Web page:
I've been asked to make some remarks to kick off the session on "Re-examining Threats and Opportunities of the Broadband Age". Here is a summary of what I think I'm going to talk about.

The proliferation of broadband into the home has dramatically changed the way people communicate and consume content. Hollywood and many copyright owners have focused on the illegal file sharing risk of broadband. They have focused on digital rights management technology and laws prohibiting file sharing and the creation of technology which enables file sharing. My view is that the success of the iPod and iTunes has been due to a focus on user experience and marketing INTO this new behavior. Content consumption has become an integral part of communications and community yet most content distribution systems are still isolated. Amateurs are also playing an increasing role in the creation, distribution and promotion of content. This new mode of creation, promotion and distribution of content is increasing diversity and there is evidence that it is increasing the overall market, albeit probably content in the "tail". Sony and others should shift their attention to the "tail" of the market, focusing on enabling new user behavior and increasing overall usability. The key is better services at lower prices, not copyright protection. In other words - great and cheap can compete with lousy and free.

I will also talk about Creative Commons and the idea that Sony should enable all of their devices with open systems to allow the creation, tagging and sharing of free content and that in the long run, the "sharing economy" may exceed the size of the commercial content industry.

Last year I talked about something similar, which you can imagine sparked a lively debate. I'm sure it will be interesting again this year.

Good article in BusinessWeek about the future of the New York Times. (Requires registration.) The Times is facing a crisis.

...NYT Co.'s stock is trading at about 40, down 25% from its high of 53.80 in mid-2002 and has trailed the shares of many other newspaper companies for a good year and a half. "Their numbers in this recovery are bordering on the abysmal," says Douglas Arthur, Morgan Stanley's (MWD ) senior publishing analyst.

[...]

There are those who contend that the paper has been permanently diminished, along with the rest of what now is dismissively known in some circles as "MSM," mainstream media.

[...]

Advertising accounts for almost all of the digital operation's revenues, but disagreement rages within the company over whether NYTimes.com should emulate The Wall Street Journal and begin charging a subscription fee. Undoubtedly, many of the site's 18 million unique monthly visitors would flee if hit with a $39.95 or even a $9.95 monthly charge. One camp within the NYT Co. argues that such a massive loss of Web traffic would cost the Times dearly in the long run, both by shrinking the audience for its journalism and by depriving it of untold millions in ad revenue. The counterargument is that the Times would more than make up for lost ad dollars by boosting circulation revenue -- both from online fees and new print subscriptions paid for by people who now read for free on the Web.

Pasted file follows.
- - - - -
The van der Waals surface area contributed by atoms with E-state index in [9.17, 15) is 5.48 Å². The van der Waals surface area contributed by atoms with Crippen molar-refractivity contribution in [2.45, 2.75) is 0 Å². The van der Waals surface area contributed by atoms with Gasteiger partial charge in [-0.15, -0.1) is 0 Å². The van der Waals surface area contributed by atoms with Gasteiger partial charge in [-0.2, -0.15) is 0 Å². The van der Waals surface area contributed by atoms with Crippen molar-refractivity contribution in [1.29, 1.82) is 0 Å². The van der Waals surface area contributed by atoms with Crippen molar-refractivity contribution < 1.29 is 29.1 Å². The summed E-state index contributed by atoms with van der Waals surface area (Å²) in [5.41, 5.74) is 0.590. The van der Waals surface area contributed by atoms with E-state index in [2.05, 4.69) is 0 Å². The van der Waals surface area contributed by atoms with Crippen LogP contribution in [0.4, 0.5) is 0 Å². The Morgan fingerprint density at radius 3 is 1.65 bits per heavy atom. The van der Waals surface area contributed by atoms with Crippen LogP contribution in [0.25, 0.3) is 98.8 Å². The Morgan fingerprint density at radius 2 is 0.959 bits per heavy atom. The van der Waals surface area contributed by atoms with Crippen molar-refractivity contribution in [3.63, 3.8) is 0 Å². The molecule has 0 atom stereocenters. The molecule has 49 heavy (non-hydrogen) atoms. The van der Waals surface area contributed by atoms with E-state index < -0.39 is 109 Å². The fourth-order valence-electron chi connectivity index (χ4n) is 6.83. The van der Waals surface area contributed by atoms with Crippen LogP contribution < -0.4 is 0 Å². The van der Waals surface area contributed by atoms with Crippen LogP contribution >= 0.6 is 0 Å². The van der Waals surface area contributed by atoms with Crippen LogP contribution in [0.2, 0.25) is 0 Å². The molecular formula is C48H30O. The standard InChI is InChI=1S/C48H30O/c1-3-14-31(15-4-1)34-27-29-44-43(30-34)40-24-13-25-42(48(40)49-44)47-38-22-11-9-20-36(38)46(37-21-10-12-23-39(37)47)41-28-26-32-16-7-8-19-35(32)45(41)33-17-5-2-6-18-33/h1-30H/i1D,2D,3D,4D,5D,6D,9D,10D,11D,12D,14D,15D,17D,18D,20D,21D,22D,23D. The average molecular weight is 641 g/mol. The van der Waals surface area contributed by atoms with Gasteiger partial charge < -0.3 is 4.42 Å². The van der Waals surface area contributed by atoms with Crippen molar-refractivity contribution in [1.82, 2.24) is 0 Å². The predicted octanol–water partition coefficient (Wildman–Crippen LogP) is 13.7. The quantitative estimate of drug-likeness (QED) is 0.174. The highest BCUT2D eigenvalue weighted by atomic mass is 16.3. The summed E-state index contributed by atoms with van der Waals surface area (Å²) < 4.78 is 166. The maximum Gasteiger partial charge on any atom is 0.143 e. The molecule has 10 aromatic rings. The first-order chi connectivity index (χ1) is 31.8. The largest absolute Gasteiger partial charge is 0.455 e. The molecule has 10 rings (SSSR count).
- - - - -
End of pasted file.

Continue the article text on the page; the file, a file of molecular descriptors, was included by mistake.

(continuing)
Sulzberger declines to take a side in this debate, but sounds as if he is leaning toward a pay site. "It gets to the issue of how comfortable are we training a generation of readers to get quality information for free," he says. "That is troubling."

What's a platform agnostic to do? The New York Times, like all print publications, faces a quandary. A majority of the paper's readership now views the paper online, but the company still derives 90% of its revenues from newspapering. "The business model that seems to justify the expense of producing quality journalism is the one that isn't growing, and the one that is growing -- the Internet -- isn't producing enough revenue to produce journalism of the same quality," says John Battelle, a co-founder of Wired and other magazines and Web sites.

Interesting perspectives. Would people pay for the New York Times online? Some. I wouldn't. They have some great stuff and I read the paper version of the IHT and the NYT when I'm offline, like on an airplane, but there are so many free sources of information and ways to get to information online that the incremental value added by the New York Times on my news consumption habits wouldn't be worth the hassle and the price. I really believe there is great value in the brand and the organization that is the New York Times, but I'm not sure what the business model is. I'm sure the world is better off with The New York Times, but how do they survive? People can make fun of bloggers, but blogs are growing and the metrics show that The New York Times is not. Is the New York Times the only "MSM" doing poorly or is everyone in trouble?

I've said this before, but I believe there is a role for MSM and that blogging is not a replacement, but rather something that can support MSM by adding more voices, view points and feedback. On the other hand, from a business model perspective, I'm not sure how blogging can help MSM. It's really an amateur revolution and it's probably going to have to look like the sometimes awkward but sometimes successful dance that Open Source does with businesses in order to be successful.

via Susan Crawford (and NOT via browsing BusinessWeek)